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Did I get it right that Scrum team is never subject to project time pressure (no demanding to complete tasks within estimates, no deadlines, etc)? I mean external pressure (such as from the customer or manager in PMBoK).

The Scrum guide says that a team doesn't make estimates and doesn't commit to these estimates - the team only makes their forecasts and tries to follow them. There is no source for possible pressure (from the Scrum guide's point of view), right?

I'm NOT trying to criticize Scrum - this is just a simple question about this methodology.

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    Scrum says nothing about sources of possible pressure, but one of the Agile principles says "Agile processes promote sustainable development. The sponsors, developers, and users should be able to maintain a constant pace indefinitely". That's a statement that implies that you shouldn't have too much pressure as all things fail under too much pressure, including Scrum teams. Everything else (including how much pressure) is left to those implementing the Agile principles.
    – Bogdan
    Sep 29 '20 at 15:19
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Work and pressure is a spectrum

If you do something like Waterfall it doesn't mean that you work at full capacity, and if you do something like Scrum it doesn't mean the team can slack off. If you do Waterfall it doesn't mean you are under pressure to do the work, but if you do Scrum you can just relax and do things when you eventually feel like it. These things have nothing to do with Waterfall or Scrum, they are related to how things work in a particular team, project, department, organization, domain, etc.

These things are a spectrum: from subjecting your people to a death march with unreasonable deadlines and larger than capacity amounts of work, to people just chilling in the office while watching movies online. Again, these have nothing to do with Scrum or whatever methodology you use. It depends on the project, company, management, clients, etc.

Throughout history, in various context, people have figured out that you can't put infinite pressure on teams to make them do what you want in the shortest amount of time, because people burn out, start making mistakes, introduce defects into what they are doing, etc. Agile simply recognizes this and brings more attention to it than more traditional project management approaches that don't shy away from starting death marches. It's referred to as sustainable pace, a work pace that the team should be able to sustain indefinitely. To give you an example, if you want to run a long distance, what approach do you think will work best? Start running as fast as you can, using all your strength and energy, or running "at a slower pace" trying to conserve your energy and strength?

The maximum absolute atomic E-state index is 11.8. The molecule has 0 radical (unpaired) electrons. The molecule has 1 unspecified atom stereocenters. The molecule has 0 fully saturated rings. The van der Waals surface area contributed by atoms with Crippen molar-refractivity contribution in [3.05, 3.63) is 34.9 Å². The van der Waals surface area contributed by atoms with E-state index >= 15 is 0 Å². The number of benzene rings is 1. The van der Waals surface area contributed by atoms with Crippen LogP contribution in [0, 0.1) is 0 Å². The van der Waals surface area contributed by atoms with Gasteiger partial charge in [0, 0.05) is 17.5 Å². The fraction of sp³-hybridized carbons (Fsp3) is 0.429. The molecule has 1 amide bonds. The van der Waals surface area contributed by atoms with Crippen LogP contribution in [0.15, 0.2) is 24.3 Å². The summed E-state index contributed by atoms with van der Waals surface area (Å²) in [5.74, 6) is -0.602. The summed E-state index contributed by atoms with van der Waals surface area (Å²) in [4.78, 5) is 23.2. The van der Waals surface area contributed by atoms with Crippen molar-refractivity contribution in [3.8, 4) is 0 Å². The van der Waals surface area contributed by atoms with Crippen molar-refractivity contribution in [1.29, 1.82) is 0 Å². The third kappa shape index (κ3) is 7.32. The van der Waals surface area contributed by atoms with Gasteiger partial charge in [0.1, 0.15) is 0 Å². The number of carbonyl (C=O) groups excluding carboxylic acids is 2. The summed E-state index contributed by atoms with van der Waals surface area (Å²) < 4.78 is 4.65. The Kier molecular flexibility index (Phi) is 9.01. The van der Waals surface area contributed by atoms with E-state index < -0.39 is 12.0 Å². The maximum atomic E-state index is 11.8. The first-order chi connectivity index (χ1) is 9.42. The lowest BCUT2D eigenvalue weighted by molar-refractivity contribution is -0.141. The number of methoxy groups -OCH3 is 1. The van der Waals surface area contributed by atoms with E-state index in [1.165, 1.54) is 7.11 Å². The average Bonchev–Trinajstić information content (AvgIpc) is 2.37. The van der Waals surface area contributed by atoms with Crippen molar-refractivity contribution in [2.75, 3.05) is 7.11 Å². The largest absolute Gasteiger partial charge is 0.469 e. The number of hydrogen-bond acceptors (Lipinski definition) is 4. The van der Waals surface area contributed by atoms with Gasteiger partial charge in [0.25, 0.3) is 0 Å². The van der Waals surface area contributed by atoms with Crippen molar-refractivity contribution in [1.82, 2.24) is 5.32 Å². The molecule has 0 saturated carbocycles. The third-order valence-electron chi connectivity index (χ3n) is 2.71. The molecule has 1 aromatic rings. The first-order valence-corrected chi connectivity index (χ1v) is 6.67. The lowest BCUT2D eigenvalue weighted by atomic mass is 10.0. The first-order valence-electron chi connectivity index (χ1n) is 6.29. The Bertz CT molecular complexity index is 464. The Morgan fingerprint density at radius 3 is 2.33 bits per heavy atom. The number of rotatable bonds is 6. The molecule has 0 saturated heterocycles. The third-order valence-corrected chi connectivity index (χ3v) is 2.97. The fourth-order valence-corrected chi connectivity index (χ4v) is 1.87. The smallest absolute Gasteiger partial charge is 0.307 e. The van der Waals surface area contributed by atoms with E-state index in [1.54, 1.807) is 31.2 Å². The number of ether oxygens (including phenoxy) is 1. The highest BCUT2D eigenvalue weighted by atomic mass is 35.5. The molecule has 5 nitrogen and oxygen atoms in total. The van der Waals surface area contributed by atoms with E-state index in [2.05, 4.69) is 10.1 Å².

Commitment vs forecast

The 2011 version of the Scrum Guide saw a change in the terms used for the work to be delivered in the sprint: Commitment vs. Forecast: A Subtle But Important Change to Scrum. Why? Because upper management were putting pressure on teams to finish everything in the sprint, something that, sometimes, can't be possible for reasons independent of the team. To put it bluntly, some were transforming sprints into mini death marches. From the same source:

In Scrum, the Development Team is now asked to forecast the specific work that can be done in a Sprint, rather than “commit” to it. This allows teams to focus on the things that matter in professional software development like quality, value, and continuous improvement, rather than satisfying an arbitrary obligation.

Business-facing people (Product Owner, stakeholders, customer…) must recognize the inherent uncertainty in building software of any real value and complexity. Their responsibility is to create an environment where Development Teams can succeed, and trust in those teams’ professionalism to do all they can to deliver things of value.